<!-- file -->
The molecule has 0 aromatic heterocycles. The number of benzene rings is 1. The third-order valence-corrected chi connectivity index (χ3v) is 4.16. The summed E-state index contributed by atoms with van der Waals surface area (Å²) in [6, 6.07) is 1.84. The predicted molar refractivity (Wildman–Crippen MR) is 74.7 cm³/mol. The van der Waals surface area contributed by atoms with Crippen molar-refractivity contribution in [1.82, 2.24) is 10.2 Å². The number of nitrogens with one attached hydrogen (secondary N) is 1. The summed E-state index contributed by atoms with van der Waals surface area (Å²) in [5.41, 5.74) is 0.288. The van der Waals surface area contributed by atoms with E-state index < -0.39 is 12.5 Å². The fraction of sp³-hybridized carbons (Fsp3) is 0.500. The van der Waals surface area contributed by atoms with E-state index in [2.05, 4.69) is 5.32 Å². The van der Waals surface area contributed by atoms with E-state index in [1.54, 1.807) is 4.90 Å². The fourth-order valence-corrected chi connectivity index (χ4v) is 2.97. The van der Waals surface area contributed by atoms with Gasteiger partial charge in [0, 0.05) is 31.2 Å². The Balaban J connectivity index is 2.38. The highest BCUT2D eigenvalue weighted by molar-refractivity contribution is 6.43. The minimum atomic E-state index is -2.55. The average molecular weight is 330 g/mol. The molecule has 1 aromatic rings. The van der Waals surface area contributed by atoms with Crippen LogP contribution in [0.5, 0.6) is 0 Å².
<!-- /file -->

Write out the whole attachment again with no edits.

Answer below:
The molecule has 0 aromatic heterocycles. The number of benzene rings is 1. The third-order valence-corrected chi connectivity index (χ3v) is 4.16. The summed E-state index contributed by atoms with van der Waals surface area (Å²) in [6, 6.07) is 1.84. The predicted molar refractivity (Wildman–Crippen MR) is 74.7 cm³/mol. The van der Waals surface area contributed by atoms with Crippen molar-refractivity contribution in [1.82, 2.24) is 10.2 Å². The number of nitrogens with one attached hydrogen (secondary N) is 1. The summed E-state index contributed by atoms with van der Waals surface area (Å²) in [5.41, 5.74) is 0.288. The van der Waals surface area contributed by atoms with E-state index < -0.39 is 12.5 Å². The fraction of sp³-hybridized carbons (Fsp3) is 0.500. The van der Waals surface area contributed by atoms with E-state index in [2.05, 4.69) is 5.32 Å². The van der Waals surface area contributed by atoms with E-state index in [1.54, 1.807) is 4.90 Å². The fourth-order valence-corrected chi connectivity index (χ4v) is 2.97. The van der Waals surface area contributed by atoms with Gasteiger partial charge in [0, 0.05) is 31.2 Å². The Balaban J connectivity index is 2.38. The highest BCUT2D eigenvalue weighted by molar-refractivity contribution is 6.43. The minimum atomic E-state index is -2.55. The average molecular weight is 330 g/mol. The molecule has 1 aromatic rings. The van der Waals surface area contributed by atoms with Crippen LogP contribution in [0.5, 0.6) is 0 Å².